Speaking to Your Boss Vs. Peers Vs. Junior Team Members
Communications is not a one-size-fits-all model. In fact, effective communication requires you to think about what your audience cares about. For 1-1 communications, this is especially important. You will want to consider this question: what is your relationship and its dynamic to the person you’re speaking with? The answer can be either they’re more senior than you, your similar-level peer, or someone who reports to you. Understanding the conversation dynamics will help you create an effective message.
Below is a deeper dive into the 3 different dynamics to help you better approach your conversation.
1. Speaking With Those More Senior than you
When speaking to someone with seniority (your boss or your client who you are accountable to) establishing credibility should be your top priority. Your boss or your client wants to know if you are going to be taking up their time or saving them time.
When it comes to your speaking, you’ll want to keep your conversations and information concise and high-level. This will show you’ve done your homework ahead of time.
There are a few ways you can build your credibility through communication:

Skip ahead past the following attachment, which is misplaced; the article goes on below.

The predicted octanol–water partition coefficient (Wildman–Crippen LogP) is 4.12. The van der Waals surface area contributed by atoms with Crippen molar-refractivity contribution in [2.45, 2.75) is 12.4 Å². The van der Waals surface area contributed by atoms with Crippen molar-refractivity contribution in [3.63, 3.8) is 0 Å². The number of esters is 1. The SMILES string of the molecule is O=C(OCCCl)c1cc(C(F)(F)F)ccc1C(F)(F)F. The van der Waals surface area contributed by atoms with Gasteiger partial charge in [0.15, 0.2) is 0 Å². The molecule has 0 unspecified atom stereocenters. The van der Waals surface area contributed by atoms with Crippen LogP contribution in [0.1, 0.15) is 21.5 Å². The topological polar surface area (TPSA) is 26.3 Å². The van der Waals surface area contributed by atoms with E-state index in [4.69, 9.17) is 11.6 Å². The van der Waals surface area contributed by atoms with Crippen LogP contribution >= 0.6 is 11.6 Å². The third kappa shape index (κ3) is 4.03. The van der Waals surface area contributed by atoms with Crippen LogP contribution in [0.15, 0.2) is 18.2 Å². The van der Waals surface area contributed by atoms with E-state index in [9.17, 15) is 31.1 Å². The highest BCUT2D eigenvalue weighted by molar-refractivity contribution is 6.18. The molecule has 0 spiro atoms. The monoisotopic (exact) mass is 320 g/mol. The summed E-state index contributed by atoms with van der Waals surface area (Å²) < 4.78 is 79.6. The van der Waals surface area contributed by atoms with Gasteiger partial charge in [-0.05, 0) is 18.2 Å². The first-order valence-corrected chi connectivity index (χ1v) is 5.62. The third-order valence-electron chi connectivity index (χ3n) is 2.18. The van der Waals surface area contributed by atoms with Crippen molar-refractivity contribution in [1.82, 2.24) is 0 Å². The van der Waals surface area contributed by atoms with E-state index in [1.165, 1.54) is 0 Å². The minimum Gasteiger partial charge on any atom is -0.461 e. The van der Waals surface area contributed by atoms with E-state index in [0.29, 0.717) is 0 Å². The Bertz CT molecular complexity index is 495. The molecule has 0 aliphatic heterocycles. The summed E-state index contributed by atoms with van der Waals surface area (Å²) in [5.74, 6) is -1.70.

Start with the Most Important Point – Don’t leave the most important point to the end of your conversation. The last thing you want is for your boss to get called away and you didn’t have a chance to tell them the most important thing. Always start with the most important point.
Don’t Exaggerate – Inflating results, or exaggerating successes won’t build your credibility. In fact, it will make it harder for those who have seniority to trust you and your opinions. So, when speaking with those who have seniority, keep your answers to the facts even if the facts aren’t as stellar as you had hoped.
Admit What You Don’t Know – It is really hard to admit to someone more senior you don’t know something. But if you truly don’t know, it is better to admit it than be caught up in a lie trying to prove that you do. Instead, consider admitting that you don’t know the answer but you will find out. You can say you are going to research and get back to them or ask a colleague who knows.
Own Your Mistakes – Owning your mistakes is another difficult thing to do. No one likes to admit they messed up. But remember, if you own what you’ve done, you will build credibility because you are honest. It seems counterintuitive, but the more those with seniority can count on you to be upfront the more credible you will be to them.